Yesterday, a voter send me a link to a page about long-term care on Workers Vote, a website run by the Canadian Labour Congress.
The page is set up to email election candidates about long-term care in Canada. Except I’m not on the list.
So, I figured I’d give my response here.
The website claims the following:
Canada has the worst record for COVID-19 deaths in long-term care homes compared to other wealthy countries, according to a recent report released by the Canadian Institute for Health Information.
Almost 70% of COVID-19 deaths in Canada were in long-term care.
That’s a direct result of increasing privatization and failed provincial policy. Decades of cuts have shown we cannot trust provinces to do right by seniors, workers, and their families.
Long-term care needs to be part of the public health care system aligned with the principles of the federally-regulated Canada Health Act.
It then goes on to ask:
As a candidate to be my Member of Parliament, I am asking you to tell me how and when you plan to make long-term care part of Canada’s public health care system.
The report they cited claims that the proportion of COVID-19 deaths in long-term care and retirement homes was at 69%. During the first wave last spring, the Canadian percentage was 79%!
The international average (of 22 countries) was 41%.
And I completely agree with the CLC’s assessment that this was a direct result of the privatization of long-term care.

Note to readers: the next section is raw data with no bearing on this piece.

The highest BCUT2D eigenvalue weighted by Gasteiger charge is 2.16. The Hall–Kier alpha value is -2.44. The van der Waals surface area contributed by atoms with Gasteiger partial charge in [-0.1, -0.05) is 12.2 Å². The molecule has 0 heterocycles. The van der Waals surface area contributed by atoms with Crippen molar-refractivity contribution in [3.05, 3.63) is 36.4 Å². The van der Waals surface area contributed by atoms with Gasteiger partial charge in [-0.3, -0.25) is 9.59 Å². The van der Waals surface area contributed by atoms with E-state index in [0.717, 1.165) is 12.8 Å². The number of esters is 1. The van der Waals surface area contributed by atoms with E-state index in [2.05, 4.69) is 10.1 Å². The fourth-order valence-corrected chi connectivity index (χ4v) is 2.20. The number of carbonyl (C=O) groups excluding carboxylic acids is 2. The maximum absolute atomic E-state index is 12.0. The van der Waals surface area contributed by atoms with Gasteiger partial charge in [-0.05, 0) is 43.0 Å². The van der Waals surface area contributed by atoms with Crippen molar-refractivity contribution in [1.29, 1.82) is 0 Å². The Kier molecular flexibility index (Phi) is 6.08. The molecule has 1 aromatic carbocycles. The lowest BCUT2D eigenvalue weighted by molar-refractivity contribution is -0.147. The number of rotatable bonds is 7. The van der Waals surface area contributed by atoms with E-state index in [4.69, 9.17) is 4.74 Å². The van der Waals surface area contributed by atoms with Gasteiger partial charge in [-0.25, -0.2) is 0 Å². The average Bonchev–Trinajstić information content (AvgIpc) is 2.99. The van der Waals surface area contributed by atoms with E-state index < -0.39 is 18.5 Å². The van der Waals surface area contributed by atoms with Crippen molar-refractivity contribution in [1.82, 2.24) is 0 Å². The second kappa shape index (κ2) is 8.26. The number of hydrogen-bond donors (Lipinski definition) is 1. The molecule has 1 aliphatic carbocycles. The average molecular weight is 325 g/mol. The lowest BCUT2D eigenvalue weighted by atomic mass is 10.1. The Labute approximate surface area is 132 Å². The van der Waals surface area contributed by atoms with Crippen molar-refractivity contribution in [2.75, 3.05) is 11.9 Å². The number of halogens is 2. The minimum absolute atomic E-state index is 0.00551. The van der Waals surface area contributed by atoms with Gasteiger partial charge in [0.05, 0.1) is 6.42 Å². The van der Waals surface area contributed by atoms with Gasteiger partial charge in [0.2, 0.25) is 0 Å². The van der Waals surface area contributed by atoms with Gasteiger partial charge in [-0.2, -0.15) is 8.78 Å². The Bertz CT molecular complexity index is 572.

Privatizing health care results in fewer workers, lower quality service, high end user costs, or all the above.
You see, the biggest difference between public health care and private health care is that the latter—on top of all the other expenses it shares with the former—must make a profit. Otherwise, why would a private company even agree to sell the healthcare service in the first place?
And the only way to make a profit while keeping end user costs the same is to reduce expenses, such as having fewer staff, using lower quality materials, or cutting corners in operational procedures.
Then we get a situation like we saw with long-term care, where the health of residents across the country was compromised as a way to “find efficiencies”.
Alternatively, private healthcare companies can keep the same number of staff, the same quality of materials, and the same operational procedure, but charge more to the end user (or to the government who contracted out the healthcare in the first place).
Either way, the public loses: we pay more or get worse service.
Plus, let’s not forget why healthcare is privatized in the first place. Politicians are infatuated with low taxes and balanced budgets. And because it’s literally impossible to balance a budget if you reduce revenue, they try to compensate by selling off public services, such as long-term care—or in the case of Alberta, laundry services and lab testing.
While there’s very little I can do concretely to change the system as an independent MP, I would definitely support measures brought forward by parties to make long-term care public again.